• Don't let them leave until you have their measurements!  Trust me on this one, you will waste weeks trying to chase down the dancers you missed on audition day.  Ask your studio "gate keeper" to send anyone without a sticker back in to be measured.

Check back on Tuesday!  I'll be sharing the measurement worksheet and cast list forms we use at our own auditions.  Free to print for your own use. 

Tuesday, September 10, 2013

Dance bags are packed (okay, school bags, too.)  It's the beginning of another dance year, and at most studios that means one thing.  Audition Time!

Most of the audition advice floating around on the internet applies to older dancers auditioning for advanced parts or ballet companies.

The audition process can seem a bit intimidating for parents and dance kids who are trying out for the very first time. Don't worry! It's not as scary as the movies. I promise.

Here are some tips to help you through your dancers audition.

Be Prepared
Some companies will list a dress code for auditions.  If they don't, your class uniform is fine.  Either way, everything should be clean, neat, and in good repair (No holes!!) Hair should be in a stage-ready bun with no whispies or accessories. Leave the sparkly bun cover at home. Remove any jewelry before going in.
If your dancer is old enough to wear makeup on a day to day basis, then light and natural looking make-up is fine. The younger crowd does not need makeup unless instructed otherwise.

Bring your calendar. Many studios will have a tentative rehearsal schedule in place and will want to know about any conflicts or family trips right away.

Be On Time
Arrive early. Give yourself plenty of time to fill out paperwork, have measurements taken, and get comfortable with the process.
Encourage your dancer to warm up and stretch if they are old enough to do so.

Be Professional
Remind your dancer to curtsy and thank the instructors before leaving the audition.
Keep the lobby chatter to a minimum.  If you can hear their music, they can hear your voice.
Stick around when your dancer comes out until someone dismisses their group.  There may be announcements, questions, or additional paperwork.

And most important of all,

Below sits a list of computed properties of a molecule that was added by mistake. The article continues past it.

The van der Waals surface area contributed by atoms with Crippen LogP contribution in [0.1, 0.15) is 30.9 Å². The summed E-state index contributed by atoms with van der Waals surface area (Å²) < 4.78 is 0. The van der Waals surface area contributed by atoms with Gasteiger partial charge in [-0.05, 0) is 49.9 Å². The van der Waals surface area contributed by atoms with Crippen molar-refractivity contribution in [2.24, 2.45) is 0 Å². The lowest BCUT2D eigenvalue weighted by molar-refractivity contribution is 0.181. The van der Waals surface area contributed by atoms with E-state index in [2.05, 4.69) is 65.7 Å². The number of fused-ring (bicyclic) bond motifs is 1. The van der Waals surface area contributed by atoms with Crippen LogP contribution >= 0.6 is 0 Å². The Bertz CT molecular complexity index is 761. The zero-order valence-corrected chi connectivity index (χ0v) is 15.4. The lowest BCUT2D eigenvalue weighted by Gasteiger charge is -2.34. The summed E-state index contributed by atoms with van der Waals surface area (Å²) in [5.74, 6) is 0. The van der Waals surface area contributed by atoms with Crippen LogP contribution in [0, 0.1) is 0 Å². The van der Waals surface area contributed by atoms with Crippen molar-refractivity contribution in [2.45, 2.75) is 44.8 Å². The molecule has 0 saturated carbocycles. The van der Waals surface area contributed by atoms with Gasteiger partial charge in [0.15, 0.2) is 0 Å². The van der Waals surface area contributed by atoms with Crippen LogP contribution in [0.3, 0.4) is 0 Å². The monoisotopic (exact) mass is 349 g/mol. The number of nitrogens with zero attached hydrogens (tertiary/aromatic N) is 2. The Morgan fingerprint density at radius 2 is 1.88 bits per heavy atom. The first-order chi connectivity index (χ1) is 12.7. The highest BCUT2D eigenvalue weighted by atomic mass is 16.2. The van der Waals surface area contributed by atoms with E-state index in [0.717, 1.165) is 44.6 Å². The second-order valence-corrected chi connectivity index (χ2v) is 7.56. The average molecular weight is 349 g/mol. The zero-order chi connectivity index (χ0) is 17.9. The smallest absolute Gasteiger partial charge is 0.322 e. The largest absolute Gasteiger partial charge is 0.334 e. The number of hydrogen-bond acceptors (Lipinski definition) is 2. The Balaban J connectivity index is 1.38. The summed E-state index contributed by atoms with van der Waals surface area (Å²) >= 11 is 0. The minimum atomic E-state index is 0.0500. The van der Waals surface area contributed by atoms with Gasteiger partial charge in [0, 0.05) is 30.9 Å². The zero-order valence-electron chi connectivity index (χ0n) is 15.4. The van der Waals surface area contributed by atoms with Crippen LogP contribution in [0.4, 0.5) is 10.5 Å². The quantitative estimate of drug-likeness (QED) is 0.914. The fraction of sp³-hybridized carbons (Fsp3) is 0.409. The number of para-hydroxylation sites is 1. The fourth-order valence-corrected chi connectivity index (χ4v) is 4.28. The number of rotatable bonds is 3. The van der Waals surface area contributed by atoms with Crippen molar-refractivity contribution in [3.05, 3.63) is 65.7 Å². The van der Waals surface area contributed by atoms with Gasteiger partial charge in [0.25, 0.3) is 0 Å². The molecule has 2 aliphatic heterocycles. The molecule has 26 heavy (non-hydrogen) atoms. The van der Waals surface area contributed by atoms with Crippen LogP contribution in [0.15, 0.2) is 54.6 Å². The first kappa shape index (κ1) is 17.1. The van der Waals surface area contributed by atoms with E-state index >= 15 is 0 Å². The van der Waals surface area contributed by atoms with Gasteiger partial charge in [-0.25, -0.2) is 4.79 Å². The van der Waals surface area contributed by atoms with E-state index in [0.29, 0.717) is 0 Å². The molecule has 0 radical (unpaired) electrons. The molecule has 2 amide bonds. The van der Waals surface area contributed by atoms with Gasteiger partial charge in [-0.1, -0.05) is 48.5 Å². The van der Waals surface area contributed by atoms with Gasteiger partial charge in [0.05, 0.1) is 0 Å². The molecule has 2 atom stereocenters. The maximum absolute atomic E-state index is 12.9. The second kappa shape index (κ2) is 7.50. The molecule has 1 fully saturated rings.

Be Excited!!
Your dancer is about to make memories and friends they will never forget!

Saturday, September 7, 2013

What's in the Bag?

A dancer's bag is like a lady's purse.  Stuffed to the gills and oh-so-mysterious.  What's in there, anyway?  We've found some brave souls willing to share it all with us and we'll be bringing it here the first Saturday of every month.

Whose bag are we snooping in?

This months dancer is Gina Eslinger.
Gina is a company member with Ballet Ariel in Denver, Colorado. Before joining Ballet Ariel, Gina spent two seasons with David Taylor Dance Theatre. Gina has had the opportunity to perform works by August Bournonville, David Taylor, Gregory Dawson, Ilena Norton, James Wallace, and Gregory Gonzales. She has been featured as a soloist in Napoli, Sugar Plum, Snow Queen, Dewdrop and Arabian in Nutcracker, Sacred 36 in Avoca: A Tale of Molly Brown, Fairy of Joy in Sleeping Beauty, the Bird in Peter and the Wolf, Greg Gonzales’ Polar Equals, and Tom Ruud’s Mobile. Gina’s other passions include singing, teaching dance, training in lindy hop, and performing in various theater/musical theater performances in the Denver-Metro area. Recently, Gina was featured in Performance Now Theatre Company’s Oklahoma! as Dream Laurey and in Music Man as Zaneeta Shinn.

What's in the bag?
Top row: Various skirts and shorts (I always have at least three colors to choose from) and my favorite gray knit shorts (and black belt to keep them from falling down). Lip gloss (lower right on top of shorts). Three pairs of pointe shoes with tupperware of spacers/gel big toe caps with baby powder to apply after wearing them. At least three pairs of different leg warmers, wool socks.

Lower row: Foot roller, pouch of bobby pins/hair ties/etc, Orajel (for really bad toenail pain/bruises), Arnicare gel, Advil, Biofreeze roller, tennis ball and spiky massage ball for rolling out cramps in muscles, heavy thera-band, two different thicknesses of toe pads (when feet are swollen, I use thinner ones ), Kleenex, contact lens drops, technique shoes.

What's the one thing you just can't live without?
My favorite item is still big toe gel caps, then knit shorts/legwarmers.

So, dancers...how crazy is your bag?